China and Russia to build joint moon base
The collaboration comes as US Congress prohibits China’s military-linked space agency from almost all work with NASA.
China and Russia have announced their intention to build a new lunar research station together, launching a new era of collaboration in space between the two countries.
According to a statement published on the China National Space Administration (CNSA) website, the International Lunar Research Station (ILRS) would also be open to use by other countries.
No timeline was given for the construction of the ILRS, which was described as a “comprehensive scientific experiment base with the capability of long-term autonomous operation”.
The research station could be built either on the lunar surface or in lunar orbit to conduct “scientific research activities such as the lunar exploration and utilisation, lunar-based observation, basic scientific experiment and technical verification,” the statement said.
A memorandum of understanding on the project has been signed by Zhang Kejian, CNSA’s administrator, and Dmitry Rogozin, the chief of Russian space agency Roscosmos.
The CNSA’s space programme was initially driven by Russian expertise in its early years, with its Shenzhou spacecraft closely resembling the Soyuz capsules used by Roscosmos.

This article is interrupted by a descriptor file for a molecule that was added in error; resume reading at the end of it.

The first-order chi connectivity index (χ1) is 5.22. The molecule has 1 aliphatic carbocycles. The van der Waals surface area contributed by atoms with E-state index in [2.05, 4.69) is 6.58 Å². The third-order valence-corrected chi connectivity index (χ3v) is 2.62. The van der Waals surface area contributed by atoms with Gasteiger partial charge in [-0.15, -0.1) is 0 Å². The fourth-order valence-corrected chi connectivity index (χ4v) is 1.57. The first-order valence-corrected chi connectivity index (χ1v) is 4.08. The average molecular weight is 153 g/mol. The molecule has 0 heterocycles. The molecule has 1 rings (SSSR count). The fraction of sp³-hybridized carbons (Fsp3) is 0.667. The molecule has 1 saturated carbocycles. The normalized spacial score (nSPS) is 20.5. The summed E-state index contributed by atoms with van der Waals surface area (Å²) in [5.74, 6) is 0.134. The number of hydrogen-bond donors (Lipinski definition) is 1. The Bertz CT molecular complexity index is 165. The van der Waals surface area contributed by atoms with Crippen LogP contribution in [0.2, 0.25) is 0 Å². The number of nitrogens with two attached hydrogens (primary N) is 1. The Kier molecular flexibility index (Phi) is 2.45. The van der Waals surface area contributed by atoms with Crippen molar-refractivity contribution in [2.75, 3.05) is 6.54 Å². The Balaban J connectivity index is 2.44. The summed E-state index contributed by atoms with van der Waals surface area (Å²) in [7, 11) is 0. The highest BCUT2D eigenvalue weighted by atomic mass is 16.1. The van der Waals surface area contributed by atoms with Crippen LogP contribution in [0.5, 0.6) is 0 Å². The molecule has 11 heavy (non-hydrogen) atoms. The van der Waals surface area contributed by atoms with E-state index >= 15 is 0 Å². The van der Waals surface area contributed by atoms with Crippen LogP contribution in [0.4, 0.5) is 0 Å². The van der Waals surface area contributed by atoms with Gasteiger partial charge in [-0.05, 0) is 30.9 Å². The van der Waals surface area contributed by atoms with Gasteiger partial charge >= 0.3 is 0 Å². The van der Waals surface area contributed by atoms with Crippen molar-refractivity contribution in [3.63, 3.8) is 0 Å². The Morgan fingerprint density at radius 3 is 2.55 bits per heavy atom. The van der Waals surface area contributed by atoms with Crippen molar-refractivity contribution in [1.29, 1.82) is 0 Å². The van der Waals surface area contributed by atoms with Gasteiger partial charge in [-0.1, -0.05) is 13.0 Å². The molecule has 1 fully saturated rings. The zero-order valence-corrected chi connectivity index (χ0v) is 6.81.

Despite the general approach towards co-operation between states in space, US Congress has prohibited almost all contacts between CNSA and NASA due to concerns about the theft of technology and the secrecy and military links of CNSA.
Russia participates in the International Space Station, but the successes of Roscosmos have been muted since the fall of the Soviet Union.
The country recently successfully test-launched its heavy lift Angara A5 space rocket for the second time in December after lengthy delays and technical problems.
China has planned four crewed missions this year which will work on the country’s first permanent orbiting space station. The core module could be launched as soon as next month.
Tianwen-1, which means “quest for heavenly truth”, took off last July from Hainan Island off the south coast of China with hundreds of onlookers watching from a nearby beach.
The lander is expected to attempt to touchdown on Martian soil later this year.